The Fear of Water

I’m working on a couple visual effects (VFX) shots right now for a friend. Usually when I do VFX, I turn on a podcast and click my computer screen for hours until a car explodes. Or a tripod gets erased. The latter is much less interesting.

However, I’m also dedicated to blogging every day, so I’m taking a break to let some words loose. Here we go.

When I was about nine years old, I was terrified of water. I used to take swimming lessons with a few childhood friends and I hated it. When I told our instructor that I didn’t want to put my head underwater, she moved me to the beginner’s side. Away from my friends. By myself. At that moment, I realized: being afraid sucks. But I’m still afraid.

I told my parents I didn’t want to take swimming lessons anymore. They warned me that if I didn’t learn how to swim, I wouldn’t be able to hang out with my friends at pool parties and whatnot. Great. Now I’m not just afraid of water, but also being a social outcast.

This story has a stupid ending. I overcame my aquaphobia after chilling in a hot tub with my dad. He challenged me to put my head underwater. I did, because it was a hot tub. The end.

Also my current friends don’t have pool parties. Not now, not during my teenage years, and probably not ever. In fact, I’ve never received one invite to a pool party and thought, “Wow, it’s a good thing I learned how to swim when I was nine!”

This isn’t to say I actually know how to swim. I know how to float long enough to not drown if thrown into the Atlantic.

I’m realizing now how interesting my relationship with water has been. For all my life, it’s made me feel inferior to, well, everyone. I continued to take swimming lessons as a teenager, flailing my limbs around the pool in attempt to swim a lap, while every other person Michael Phelpsed their way to the other side.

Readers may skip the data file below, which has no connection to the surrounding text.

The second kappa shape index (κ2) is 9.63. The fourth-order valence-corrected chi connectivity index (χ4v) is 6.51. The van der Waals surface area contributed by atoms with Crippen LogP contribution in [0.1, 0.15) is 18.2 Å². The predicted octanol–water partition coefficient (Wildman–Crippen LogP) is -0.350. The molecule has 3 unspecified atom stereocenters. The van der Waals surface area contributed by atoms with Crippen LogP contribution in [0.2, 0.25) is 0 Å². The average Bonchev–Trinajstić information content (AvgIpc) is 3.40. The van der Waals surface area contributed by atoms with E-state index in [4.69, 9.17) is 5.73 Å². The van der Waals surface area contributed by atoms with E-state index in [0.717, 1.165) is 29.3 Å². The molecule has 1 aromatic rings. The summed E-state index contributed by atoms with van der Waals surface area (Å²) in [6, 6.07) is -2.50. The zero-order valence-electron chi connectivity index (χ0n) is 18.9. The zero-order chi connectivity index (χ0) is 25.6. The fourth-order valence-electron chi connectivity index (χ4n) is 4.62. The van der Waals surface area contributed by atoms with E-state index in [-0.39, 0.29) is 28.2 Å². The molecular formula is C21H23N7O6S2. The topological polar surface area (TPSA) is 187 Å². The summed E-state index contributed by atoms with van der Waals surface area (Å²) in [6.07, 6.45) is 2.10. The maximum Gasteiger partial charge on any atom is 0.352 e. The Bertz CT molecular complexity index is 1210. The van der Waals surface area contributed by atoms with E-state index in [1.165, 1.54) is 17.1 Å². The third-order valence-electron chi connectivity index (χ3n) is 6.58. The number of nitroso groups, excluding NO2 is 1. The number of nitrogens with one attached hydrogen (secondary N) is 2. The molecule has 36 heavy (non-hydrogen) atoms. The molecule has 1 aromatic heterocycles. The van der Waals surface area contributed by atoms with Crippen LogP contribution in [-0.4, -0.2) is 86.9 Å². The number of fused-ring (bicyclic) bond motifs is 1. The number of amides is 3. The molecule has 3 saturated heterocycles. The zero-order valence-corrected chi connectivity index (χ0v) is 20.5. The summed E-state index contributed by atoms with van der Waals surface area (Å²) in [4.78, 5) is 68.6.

This inferiority complex also applies to basketball. For the first half of my life, my dad couldn’t figure out why his abnormally tall son couldn’t make a lay up.

I don’t like being bad at things. If I wrote my own life story, all skills would come naturally, and I would only struggle with managing my time from being so talented. It’s the dream.

Suffice to say, I am not talented at most things athletic. So I pursued the things I perceived to be talented in. Filmmaking. Writing. Visual effects, like I’m doing right now.

But I would run into failures in those areas as well. My self-published book sold about fifty copies. Not exactly the Eragon level of success I was hoping from another a homeschooled writer. One of my first short films I can barely watch anymore. It’s an action/drama film about spiritual warfare named…wait for it…Prebirth.

I called it Prebirth. What is this, some medical procedure? It’s funny because I remember a bunch of people trying to convince me out of it. And I shut them all down because I was the skilled and talented filmmaker extraordinaire who could do no wrong. This wasn’t swimming or basketball! This was something I was talented in until I discovered I wasn’t.

I’m not really afraid of water. I’m afraid of failure.

I’m twenty-five now. I’ve failed many times and will fail many more. It’s part of life. There are so many things I love that I stopped pursuing because I wasn’t naturally good at it.

As with most of my posts, this blog doesn’t ever have a clear ending. I used to not blog because it would take so damn long, tweaking my writing, editing the structure, making sure the ending was perfect. But now I’m thinking…who cares? I write because it’s fun. And if I stumble across a profound conclusion worthy of a college essay, so be it. Otherwise I’m going to keep writing every day because I want to get better and it’s fun.

Josh out.

P.S. HOLY MOLY I’m not even twenty-five yet! Why did I write that I was already twenty-five? I sense a quarter life crisis arising…

The Greatest Chicken Nuggets in Los Angeles

7503 Garvey Avenue, Rosemead, CA 91770.

This address should mean nothing to most people. Just another McDonald’s out of the thousands in America. But let not your consumeristic eyes deceive you.

This Mcdonald’s location…this SPECIFIC location….has the MOST INCREDIBLE CHICKEN NUGGETS I’VE EVER TASTED.

See, it started when the exclusive Szechuan sauce came out. I went to this McDonalds and ordered a few nuggets. The sauce was pretty good, but I was struck by how crispy the nuggets were. However, I was too distracted with the sauce to truly realize what a magnificent batch of nuggets I had consumed.